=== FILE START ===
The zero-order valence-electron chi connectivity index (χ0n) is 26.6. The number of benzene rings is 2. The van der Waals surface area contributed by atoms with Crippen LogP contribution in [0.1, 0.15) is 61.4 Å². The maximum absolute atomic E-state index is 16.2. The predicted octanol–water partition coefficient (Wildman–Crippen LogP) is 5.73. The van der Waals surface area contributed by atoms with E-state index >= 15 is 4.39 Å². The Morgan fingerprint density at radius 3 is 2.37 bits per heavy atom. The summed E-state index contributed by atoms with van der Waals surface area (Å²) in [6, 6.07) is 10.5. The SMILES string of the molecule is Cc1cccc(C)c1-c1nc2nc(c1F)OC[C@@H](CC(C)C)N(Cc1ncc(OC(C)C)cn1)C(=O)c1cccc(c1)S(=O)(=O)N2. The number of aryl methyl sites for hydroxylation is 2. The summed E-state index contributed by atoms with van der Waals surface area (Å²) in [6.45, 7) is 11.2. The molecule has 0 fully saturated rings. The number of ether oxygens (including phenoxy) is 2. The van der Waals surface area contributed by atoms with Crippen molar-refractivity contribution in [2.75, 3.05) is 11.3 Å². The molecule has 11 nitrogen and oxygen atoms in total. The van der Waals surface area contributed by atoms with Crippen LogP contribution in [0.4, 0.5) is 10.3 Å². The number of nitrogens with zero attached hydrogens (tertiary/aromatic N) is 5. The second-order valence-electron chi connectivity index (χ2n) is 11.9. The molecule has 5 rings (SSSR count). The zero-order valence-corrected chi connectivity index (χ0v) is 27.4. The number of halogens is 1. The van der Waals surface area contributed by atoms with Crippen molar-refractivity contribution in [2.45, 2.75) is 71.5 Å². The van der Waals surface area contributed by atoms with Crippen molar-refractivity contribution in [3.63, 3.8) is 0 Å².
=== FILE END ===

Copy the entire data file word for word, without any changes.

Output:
The zero-order valence-electron chi connectivity index (χ0n) is 26.6. The number of benzene rings is 2. The van der Waals surface area contributed by atoms with Crippen LogP contribution in [0.1, 0.15) is 61.4 Å². The maximum absolute atomic E-state index is 16.2. The predicted octanol–water partition coefficient (Wildman–Crippen LogP) is 5.73. The van der Waals surface area contributed by atoms with E-state index >= 15 is 4.39 Å². The Morgan fingerprint density at radius 3 is 2.37 bits per heavy atom. The summed E-state index contributed by atoms with van der Waals surface area (Å²) in [6, 6.07) is 10.5. The SMILES string of the molecule is Cc1cccc(C)c1-c1nc2nc(c1F)OC[C@@H](CC(C)C)N(Cc1ncc(OC(C)C)cn1)C(=O)c1cccc(c1)S(=O)(=O)N2. The number of aryl methyl sites for hydroxylation is 2. The summed E-state index contributed by atoms with van der Waals surface area (Å²) in [6.45, 7) is 11.2. The molecule has 0 fully saturated rings. The number of ether oxygens (including phenoxy) is 2. The van der Waals surface area contributed by atoms with Crippen molar-refractivity contribution in [2.75, 3.05) is 11.3 Å². The molecule has 11 nitrogen and oxygen atoms in total. The van der Waals surface area contributed by atoms with Crippen LogP contribution in [0.4, 0.5) is 10.3 Å². The number of nitrogens with zero attached hydrogens (tertiary/aromatic N) is 5. The second-order valence-electron chi connectivity index (χ2n) is 11.9. The molecule has 5 rings (SSSR count). The zero-order valence-corrected chi connectivity index (χ0v) is 27.4. The number of halogens is 1. The van der Waals surface area contributed by atoms with Crippen molar-refractivity contribution in [2.45, 2.75) is 71.5 Å². The van der Waals surface area contributed by atoms with Crippen molar-refractivity contribution in [3.63, 3.8) is 0 Å².